Supplemental Impact of Marine Red Seaweed (Halymenia palmata) on the Growth Performance, Total Tract Nutrient Digestibility, Blood Profiles, Intestine Histomorphology, Meat Quality, Fecal Gas Emission, and Microbial Counts in Broilers

Animals (Basel). 2021 Apr 27;11(5):1244. doi: 10.3390/ani11051244.

Abstract

The present study was conducted to evaluate the dietary effects of a marine red seaweed, Palmaria palmata, on the growth performance, blood profile, nutrient digestibility, meat quality, fecal gas emission, microbial population, and intestinal morphology of broilers. A total of 720 Ross 308 broiler chicks (1 day old), with an average body weight of 45 ± 0.50 g, were assigned to one of five dietary treatments (randomized complete block design) in a 42-day feeding trial. The five dietary treatments consisted of a basal diet (0% supplementation; control), and diets supplemented with 0.05%, 0.01%, 0.15%, or 0.25% red seaweed. Eight replicates were prepared per treatment, with each replicate consisting of 18 chicks in a cage. The results showed that there tended to be a greater increase in body weight in the seaweed-supplemented groups from day (d) 14 to 28 (p = 0.087) and d 28 to 42 (p = 0.082) compared to the control group, regardless of feed intake. Feed intake in the seaweed-supplemented groups increased linearly from d 14 to 28. A linear relationship between seaweed supplementation and the feed conversion ratio was observed from d 14 to 28 and throughout the whole experiment. The dietary inclusion of seaweed was linearly related to levels of albumin, creatinine, uric acid, and white blood cells in the broilers. Additionally, the total tract digestibility of dry matter increased linearly with an increase in seaweed supplementation. The dietary inclusion of seaweed had a beneficial effect on fecal microbes as Lactobacillus sp. counts increased and Escherichia coli and Salmonella sp. counts decreased on day 42. Histopathological examination of the intestine confirmed that seaweed dietary supplementation enhanced the heights and widths of the villi. Furthermore, the emission of fecal gases (NH3 and H2S) decreased linearly in broilers fed seaweed-supplemented diets. Dietary supplementation with seaweed led to improvements in meat quality traits, such as reductions in drip loss, water holding capacity, and cooking loss, as well as increases in relative organ weights. Based on these positive effects, dietary supplementation with seaweed in broilers can be considered a dietary option in poultry production.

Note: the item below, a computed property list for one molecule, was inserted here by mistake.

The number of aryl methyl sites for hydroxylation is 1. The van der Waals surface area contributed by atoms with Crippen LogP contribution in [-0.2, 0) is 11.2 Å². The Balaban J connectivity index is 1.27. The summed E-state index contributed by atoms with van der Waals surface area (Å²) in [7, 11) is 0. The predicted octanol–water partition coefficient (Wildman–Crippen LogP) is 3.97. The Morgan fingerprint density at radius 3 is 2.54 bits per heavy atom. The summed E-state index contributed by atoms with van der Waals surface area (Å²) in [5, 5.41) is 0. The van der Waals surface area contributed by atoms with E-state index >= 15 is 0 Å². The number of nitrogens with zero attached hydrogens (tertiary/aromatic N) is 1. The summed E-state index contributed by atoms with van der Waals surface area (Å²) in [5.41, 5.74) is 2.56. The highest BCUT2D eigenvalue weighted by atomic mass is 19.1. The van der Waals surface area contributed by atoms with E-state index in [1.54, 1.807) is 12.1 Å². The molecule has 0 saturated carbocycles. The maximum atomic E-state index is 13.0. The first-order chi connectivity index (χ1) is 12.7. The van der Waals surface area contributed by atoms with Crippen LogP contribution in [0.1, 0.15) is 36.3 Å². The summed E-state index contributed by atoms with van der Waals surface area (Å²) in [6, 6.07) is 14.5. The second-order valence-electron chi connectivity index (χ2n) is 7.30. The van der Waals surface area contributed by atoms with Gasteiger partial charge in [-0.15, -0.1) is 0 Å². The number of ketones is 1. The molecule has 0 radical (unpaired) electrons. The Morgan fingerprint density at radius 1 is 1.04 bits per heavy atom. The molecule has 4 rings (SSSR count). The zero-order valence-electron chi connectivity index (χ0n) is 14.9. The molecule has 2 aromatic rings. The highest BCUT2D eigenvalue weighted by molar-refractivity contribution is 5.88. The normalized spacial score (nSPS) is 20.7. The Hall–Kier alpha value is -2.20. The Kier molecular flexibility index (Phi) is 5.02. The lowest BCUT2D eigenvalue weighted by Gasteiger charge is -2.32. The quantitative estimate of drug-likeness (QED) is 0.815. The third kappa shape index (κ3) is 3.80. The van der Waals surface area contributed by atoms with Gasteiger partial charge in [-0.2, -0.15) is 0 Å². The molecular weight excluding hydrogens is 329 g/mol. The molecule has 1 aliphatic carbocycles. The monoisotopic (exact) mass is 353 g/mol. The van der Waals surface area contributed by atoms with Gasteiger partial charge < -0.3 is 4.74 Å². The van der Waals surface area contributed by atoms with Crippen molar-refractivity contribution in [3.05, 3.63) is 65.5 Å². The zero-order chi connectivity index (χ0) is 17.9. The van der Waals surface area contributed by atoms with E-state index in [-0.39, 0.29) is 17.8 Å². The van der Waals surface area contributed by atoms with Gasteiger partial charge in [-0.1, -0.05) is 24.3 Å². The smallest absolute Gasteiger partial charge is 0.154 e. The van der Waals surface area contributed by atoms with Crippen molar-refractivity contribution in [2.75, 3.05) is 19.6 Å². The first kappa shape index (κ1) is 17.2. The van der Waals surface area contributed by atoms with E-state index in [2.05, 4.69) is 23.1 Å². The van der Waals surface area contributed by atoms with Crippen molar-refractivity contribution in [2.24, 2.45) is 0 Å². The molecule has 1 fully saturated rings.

Keywords: antibiotic alternative; feed additive; feeding; poultry.